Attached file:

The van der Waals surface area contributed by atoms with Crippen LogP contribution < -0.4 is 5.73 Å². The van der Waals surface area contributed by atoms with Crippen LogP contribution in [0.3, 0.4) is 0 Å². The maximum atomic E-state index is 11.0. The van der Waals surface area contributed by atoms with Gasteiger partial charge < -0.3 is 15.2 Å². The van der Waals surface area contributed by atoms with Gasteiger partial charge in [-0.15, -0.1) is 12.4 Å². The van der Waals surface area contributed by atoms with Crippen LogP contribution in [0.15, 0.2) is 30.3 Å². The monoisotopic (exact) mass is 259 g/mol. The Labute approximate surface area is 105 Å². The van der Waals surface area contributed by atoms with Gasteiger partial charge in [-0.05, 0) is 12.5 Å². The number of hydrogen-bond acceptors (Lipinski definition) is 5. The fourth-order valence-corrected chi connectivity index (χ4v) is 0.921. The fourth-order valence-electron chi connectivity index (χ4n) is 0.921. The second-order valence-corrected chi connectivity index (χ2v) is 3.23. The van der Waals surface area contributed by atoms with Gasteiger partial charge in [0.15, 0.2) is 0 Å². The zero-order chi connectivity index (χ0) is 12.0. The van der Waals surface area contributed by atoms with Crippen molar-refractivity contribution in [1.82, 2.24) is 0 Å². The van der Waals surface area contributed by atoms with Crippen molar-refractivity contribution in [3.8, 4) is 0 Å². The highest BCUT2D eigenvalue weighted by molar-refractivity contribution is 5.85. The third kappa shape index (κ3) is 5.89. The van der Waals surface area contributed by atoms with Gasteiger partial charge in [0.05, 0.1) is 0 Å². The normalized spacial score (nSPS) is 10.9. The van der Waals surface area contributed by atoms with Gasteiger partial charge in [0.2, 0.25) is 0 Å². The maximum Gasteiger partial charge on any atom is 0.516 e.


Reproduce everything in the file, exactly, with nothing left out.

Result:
The van der Waals surface area contributed by atoms with Crippen LogP contribution < -0.4 is 5.73 Å². The van der Waals surface area contributed by atoms with Crippen LogP contribution in [0.3, 0.4) is 0 Å². The maximum atomic E-state index is 11.0. The van der Waals surface area contributed by atoms with Gasteiger partial charge < -0.3 is 15.2 Å². The van der Waals surface area contributed by atoms with Gasteiger partial charge in [-0.15, -0.1) is 12.4 Å². The van der Waals surface area contributed by atoms with Crippen LogP contribution in [0.15, 0.2) is 30.3 Å². The monoisotopic (exact) mass is 259 g/mol. The Labute approximate surface area is 105 Å². The van der Waals surface area contributed by atoms with Gasteiger partial charge in [-0.05, 0) is 12.5 Å². The number of hydrogen-bond acceptors (Lipinski definition) is 5. The fourth-order valence-corrected chi connectivity index (χ4v) is 0.921. The fourth-order valence-electron chi connectivity index (χ4n) is 0.921. The second-order valence-corrected chi connectivity index (χ2v) is 3.23. The van der Waals surface area contributed by atoms with Gasteiger partial charge in [0.15, 0.2) is 0 Å². The zero-order chi connectivity index (χ0) is 12.0. The van der Waals surface area contributed by atoms with Crippen molar-refractivity contribution in [1.82, 2.24) is 0 Å². The van der Waals surface area contributed by atoms with Crippen molar-refractivity contribution in [3.8, 4) is 0 Å². The highest BCUT2D eigenvalue weighted by molar-refractivity contribution is 5.85. The third kappa shape index (κ3) is 5.89. The van der Waals surface area contributed by atoms with Gasteiger partial charge in [0.05, 0.1) is 0 Å². The normalized spacial score (nSPS) is 10.9. The van der Waals surface area contributed by atoms with Gasteiger partial charge in [0.2, 0.25) is 0 Å². The maximum Gasteiger partial charge on any atom is 0.516 e.